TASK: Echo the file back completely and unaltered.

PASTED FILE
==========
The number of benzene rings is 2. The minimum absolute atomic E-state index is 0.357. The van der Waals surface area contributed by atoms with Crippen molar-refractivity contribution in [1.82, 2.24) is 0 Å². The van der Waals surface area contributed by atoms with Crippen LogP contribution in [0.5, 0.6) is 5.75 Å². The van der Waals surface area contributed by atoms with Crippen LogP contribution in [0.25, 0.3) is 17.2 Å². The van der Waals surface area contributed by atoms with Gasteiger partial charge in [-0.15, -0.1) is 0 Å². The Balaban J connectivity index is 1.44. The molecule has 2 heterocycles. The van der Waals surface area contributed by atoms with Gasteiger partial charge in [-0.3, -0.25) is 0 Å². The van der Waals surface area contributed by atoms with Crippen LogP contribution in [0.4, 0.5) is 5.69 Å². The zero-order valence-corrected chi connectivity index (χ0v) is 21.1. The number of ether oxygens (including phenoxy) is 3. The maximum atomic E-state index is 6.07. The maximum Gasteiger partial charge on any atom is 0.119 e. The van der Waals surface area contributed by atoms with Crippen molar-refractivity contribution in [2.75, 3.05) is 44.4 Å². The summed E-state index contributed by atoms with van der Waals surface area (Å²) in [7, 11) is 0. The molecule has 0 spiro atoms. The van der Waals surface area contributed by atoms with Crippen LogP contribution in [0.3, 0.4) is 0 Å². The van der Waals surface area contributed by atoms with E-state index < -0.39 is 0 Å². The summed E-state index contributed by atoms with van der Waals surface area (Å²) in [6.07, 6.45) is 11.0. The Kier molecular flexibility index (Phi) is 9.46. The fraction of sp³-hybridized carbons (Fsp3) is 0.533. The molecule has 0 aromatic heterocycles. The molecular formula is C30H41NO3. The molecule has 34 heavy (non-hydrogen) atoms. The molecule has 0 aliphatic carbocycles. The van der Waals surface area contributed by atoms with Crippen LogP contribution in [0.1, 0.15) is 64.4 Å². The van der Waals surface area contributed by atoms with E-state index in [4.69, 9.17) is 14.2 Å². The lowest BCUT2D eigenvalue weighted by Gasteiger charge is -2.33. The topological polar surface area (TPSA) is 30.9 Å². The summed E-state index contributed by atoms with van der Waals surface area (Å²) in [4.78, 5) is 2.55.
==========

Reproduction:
The number of benzene rings is 2. The minimum absolute atomic E-state index is 0.357. The van der Waals surface area contributed by atoms with Crippen molar-refractivity contribution in [1.82, 2.24) is 0 Å². The van der Waals surface area contributed by atoms with Crippen LogP contribution in [0.5, 0.6) is 5.75 Å². The van der Waals surface area contributed by atoms with Crippen LogP contribution in [0.25, 0.3) is 17.2 Å². The van der Waals surface area contributed by atoms with Gasteiger partial charge in [-0.15, -0.1) is 0 Å². The Balaban J connectivity index is 1.44. The molecule has 2 heterocycles. The van der Waals surface area contributed by atoms with Gasteiger partial charge in [-0.3, -0.25) is 0 Å². The van der Waals surface area contributed by atoms with Crippen LogP contribution in [0.4, 0.5) is 5.69 Å². The zero-order valence-corrected chi connectivity index (χ0v) is 21.1. The number of ether oxygens (including phenoxy) is 3. The maximum atomic E-state index is 6.07. The maximum Gasteiger partial charge on any atom is 0.119 e. The van der Waals surface area contributed by atoms with Crippen molar-refractivity contribution in [2.75, 3.05) is 44.4 Å². The summed E-state index contributed by atoms with van der Waals surface area (Å²) in [7, 11) is 0. The molecule has 0 spiro atoms. The van der Waals surface area contributed by atoms with Crippen LogP contribution in [0.3, 0.4) is 0 Å². The van der Waals surface area contributed by atoms with E-state index < -0.39 is 0 Å². The summed E-state index contributed by atoms with van der Waals surface area (Å²) in [6.07, 6.45) is 11.0. The Kier molecular flexibility index (Phi) is 9.46. The fraction of sp³-hybridized carbons (Fsp3) is 0.533. The molecule has 0 aromatic heterocycles. The molecular formula is C30H41NO3. The molecule has 34 heavy (non-hydrogen) atoms. The molecule has 0 aliphatic carbocycles. The van der Waals surface area contributed by atoms with Crippen LogP contribution in [0.1, 0.15) is 64.4 Å². The van der Waals surface area contributed by atoms with E-state index in [4.69, 9.17) is 14.2 Å². The lowest BCUT2D eigenvalue weighted by Gasteiger charge is -2.33. The topological polar surface area (TPSA) is 30.9 Å². The summed E-state index contributed by atoms with van der Waals surface area (Å²) in [4.78, 5) is 2.55.